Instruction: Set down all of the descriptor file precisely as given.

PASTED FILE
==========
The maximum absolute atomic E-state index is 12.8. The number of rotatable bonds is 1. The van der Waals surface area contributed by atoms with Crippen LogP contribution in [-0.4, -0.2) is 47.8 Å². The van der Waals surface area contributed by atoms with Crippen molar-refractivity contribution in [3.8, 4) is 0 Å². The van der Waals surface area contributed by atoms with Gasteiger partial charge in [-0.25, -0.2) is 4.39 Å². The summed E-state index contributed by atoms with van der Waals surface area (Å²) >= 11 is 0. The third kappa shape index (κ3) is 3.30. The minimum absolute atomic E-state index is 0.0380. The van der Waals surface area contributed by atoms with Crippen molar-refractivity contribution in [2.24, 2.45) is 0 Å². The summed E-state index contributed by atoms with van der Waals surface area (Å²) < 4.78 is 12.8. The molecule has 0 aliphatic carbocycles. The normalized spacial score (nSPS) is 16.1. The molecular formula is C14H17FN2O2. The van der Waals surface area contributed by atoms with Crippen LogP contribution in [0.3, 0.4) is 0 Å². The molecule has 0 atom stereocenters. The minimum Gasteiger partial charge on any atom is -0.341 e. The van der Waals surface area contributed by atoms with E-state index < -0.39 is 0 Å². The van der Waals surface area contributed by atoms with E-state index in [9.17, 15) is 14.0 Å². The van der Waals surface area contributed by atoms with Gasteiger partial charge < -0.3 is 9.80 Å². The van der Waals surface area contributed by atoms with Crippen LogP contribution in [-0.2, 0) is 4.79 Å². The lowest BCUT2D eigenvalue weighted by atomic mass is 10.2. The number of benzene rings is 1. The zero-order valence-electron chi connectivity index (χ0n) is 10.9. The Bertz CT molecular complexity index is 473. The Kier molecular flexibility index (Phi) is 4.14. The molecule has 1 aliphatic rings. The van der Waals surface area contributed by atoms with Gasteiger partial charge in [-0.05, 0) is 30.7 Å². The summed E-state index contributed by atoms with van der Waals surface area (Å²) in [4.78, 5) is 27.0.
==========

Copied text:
The maximum absolute atomic E-state index is 12.8. The number of rotatable bonds is 1. The van der Waals surface area contributed by atoms with Crippen LogP contribution in [-0.4, -0.2) is 47.8 Å². The van der Waals surface area contributed by atoms with Crippen molar-refractivity contribution in [3.8, 4) is 0 Å². The van der Waals surface area contributed by atoms with Gasteiger partial charge in [-0.25, -0.2) is 4.39 Å². The summed E-state index contributed by atoms with van der Waals surface area (Å²) >= 11 is 0. The third kappa shape index (κ3) is 3.30. The minimum absolute atomic E-state index is 0.0380. The van der Waals surface area contributed by atoms with Crippen molar-refractivity contribution in [2.24, 2.45) is 0 Å². The summed E-state index contributed by atoms with van der Waals surface area (Å²) < 4.78 is 12.8. The molecule has 0 aliphatic carbocycles. The normalized spacial score (nSPS) is 16.1. The molecular formula is C14H17FN2O2. The van der Waals surface area contributed by atoms with Crippen LogP contribution in [0.3, 0.4) is 0 Å². The molecule has 0 atom stereocenters. The minimum Gasteiger partial charge on any atom is -0.341 e. The van der Waals surface area contributed by atoms with E-state index < -0.39 is 0 Å². The van der Waals surface area contributed by atoms with E-state index in [9.17, 15) is 14.0 Å². The van der Waals surface area contributed by atoms with Gasteiger partial charge < -0.3 is 9.80 Å². The van der Waals surface area contributed by atoms with Crippen LogP contribution in [-0.2, 0) is 4.79 Å². The lowest BCUT2D eigenvalue weighted by atomic mass is 10.2. The number of benzene rings is 1. The zero-order valence-electron chi connectivity index (χ0n) is 10.9. The Bertz CT molecular complexity index is 473. The Kier molecular flexibility index (Phi) is 4.14. The molecule has 1 aliphatic rings. The van der Waals surface area contributed by atoms with Gasteiger partial charge in [-0.05, 0) is 30.7 Å². The summed E-state index contributed by atoms with van der Waals surface area (Å²) in [4.78, 5) is 27.0.